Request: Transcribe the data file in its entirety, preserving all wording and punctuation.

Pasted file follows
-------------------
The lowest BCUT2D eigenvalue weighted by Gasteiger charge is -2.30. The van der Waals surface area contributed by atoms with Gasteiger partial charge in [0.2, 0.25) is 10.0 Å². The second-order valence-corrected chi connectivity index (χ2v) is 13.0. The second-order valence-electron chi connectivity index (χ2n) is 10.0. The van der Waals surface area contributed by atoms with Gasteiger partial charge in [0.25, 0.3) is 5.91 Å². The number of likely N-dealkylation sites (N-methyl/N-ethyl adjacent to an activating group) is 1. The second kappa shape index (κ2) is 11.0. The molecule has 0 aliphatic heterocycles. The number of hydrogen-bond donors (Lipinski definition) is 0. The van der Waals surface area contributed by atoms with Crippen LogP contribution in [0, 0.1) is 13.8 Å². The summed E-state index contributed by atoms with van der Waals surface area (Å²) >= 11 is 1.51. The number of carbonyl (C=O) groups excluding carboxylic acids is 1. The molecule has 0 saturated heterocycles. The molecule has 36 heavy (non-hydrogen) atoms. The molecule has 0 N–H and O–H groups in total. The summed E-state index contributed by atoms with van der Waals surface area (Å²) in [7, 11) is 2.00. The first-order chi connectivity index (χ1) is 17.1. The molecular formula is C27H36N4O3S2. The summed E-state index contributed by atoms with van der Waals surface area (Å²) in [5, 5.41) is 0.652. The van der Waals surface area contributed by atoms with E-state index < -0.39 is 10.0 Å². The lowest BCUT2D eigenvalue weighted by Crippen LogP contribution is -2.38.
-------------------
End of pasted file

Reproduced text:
The lowest BCUT2D eigenvalue weighted by Gasteiger charge is -2.30. The van der Waals surface area contributed by atoms with Gasteiger partial charge in [0.2, 0.25) is 10.0 Å². The second-order valence-corrected chi connectivity index (χ2v) is 13.0. The second-order valence-electron chi connectivity index (χ2n) is 10.0. The van der Waals surface area contributed by atoms with Gasteiger partial charge in [0.25, 0.3) is 5.91 Å². The number of likely N-dealkylation sites (N-methyl/N-ethyl adjacent to an activating group) is 1. The second kappa shape index (κ2) is 11.0. The molecule has 0 aliphatic heterocycles. The number of hydrogen-bond donors (Lipinski definition) is 0. The van der Waals surface area contributed by atoms with Crippen LogP contribution in [0, 0.1) is 13.8 Å². The summed E-state index contributed by atoms with van der Waals surface area (Å²) >= 11 is 1.51. The number of carbonyl (C=O) groups excluding carboxylic acids is 1. The molecule has 0 saturated heterocycles. The molecule has 36 heavy (non-hydrogen) atoms. The molecule has 0 N–H and O–H groups in total. The summed E-state index contributed by atoms with van der Waals surface area (Å²) in [7, 11) is 2.00. The first-order chi connectivity index (χ1) is 17.1. The molecular formula is C27H36N4O3S2. The summed E-state index contributed by atoms with van der Waals surface area (Å²) in [5, 5.41) is 0.652. The van der Waals surface area contributed by atoms with E-state index < -0.39 is 10.0 Å². The lowest BCUT2D eigenvalue weighted by Crippen LogP contribution is -2.38.